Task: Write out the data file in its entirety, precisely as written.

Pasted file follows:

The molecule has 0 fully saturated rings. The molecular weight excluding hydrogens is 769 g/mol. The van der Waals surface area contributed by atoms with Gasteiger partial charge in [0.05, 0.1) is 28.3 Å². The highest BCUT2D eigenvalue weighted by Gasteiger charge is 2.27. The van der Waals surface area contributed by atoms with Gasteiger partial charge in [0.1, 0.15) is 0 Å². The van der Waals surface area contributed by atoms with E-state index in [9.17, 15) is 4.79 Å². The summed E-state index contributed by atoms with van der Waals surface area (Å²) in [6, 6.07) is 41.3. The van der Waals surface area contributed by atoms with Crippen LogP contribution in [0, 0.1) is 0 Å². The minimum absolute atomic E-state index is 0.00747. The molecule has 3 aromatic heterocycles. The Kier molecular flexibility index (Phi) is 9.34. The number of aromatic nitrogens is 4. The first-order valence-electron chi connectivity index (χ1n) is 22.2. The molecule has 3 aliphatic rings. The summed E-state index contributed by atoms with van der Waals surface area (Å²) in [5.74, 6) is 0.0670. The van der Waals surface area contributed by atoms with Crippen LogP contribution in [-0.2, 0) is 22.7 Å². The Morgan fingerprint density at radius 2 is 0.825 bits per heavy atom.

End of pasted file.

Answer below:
The molecule has 0 fully saturated rings. The molecular weight excluding hydrogens is 769 g/mol. The van der Waals surface area contributed by atoms with Gasteiger partial charge in [0.05, 0.1) is 28.3 Å². The highest BCUT2D eigenvalue weighted by Gasteiger charge is 2.27. The van der Waals surface area contributed by atoms with Gasteiger partial charge in [0.1, 0.15) is 0 Å². The van der Waals surface area contributed by atoms with E-state index in [9.17, 15) is 4.79 Å². The summed E-state index contributed by atoms with van der Waals surface area (Å²) in [6, 6.07) is 41.3. The van der Waals surface area contributed by atoms with Crippen LogP contribution in [0, 0.1) is 0 Å². The minimum absolute atomic E-state index is 0.00747. The molecule has 3 aromatic heterocycles. The Kier molecular flexibility index (Phi) is 9.34. The number of aromatic nitrogens is 4. The first-order valence-electron chi connectivity index (χ1n) is 22.2. The molecule has 3 aliphatic rings. The summed E-state index contributed by atoms with van der Waals surface area (Å²) in [5.74, 6) is 0.0670. The van der Waals surface area contributed by atoms with Crippen LogP contribution in [-0.2, 0) is 22.7 Å². The Morgan fingerprint density at radius 2 is 0.825 bits per heavy atom.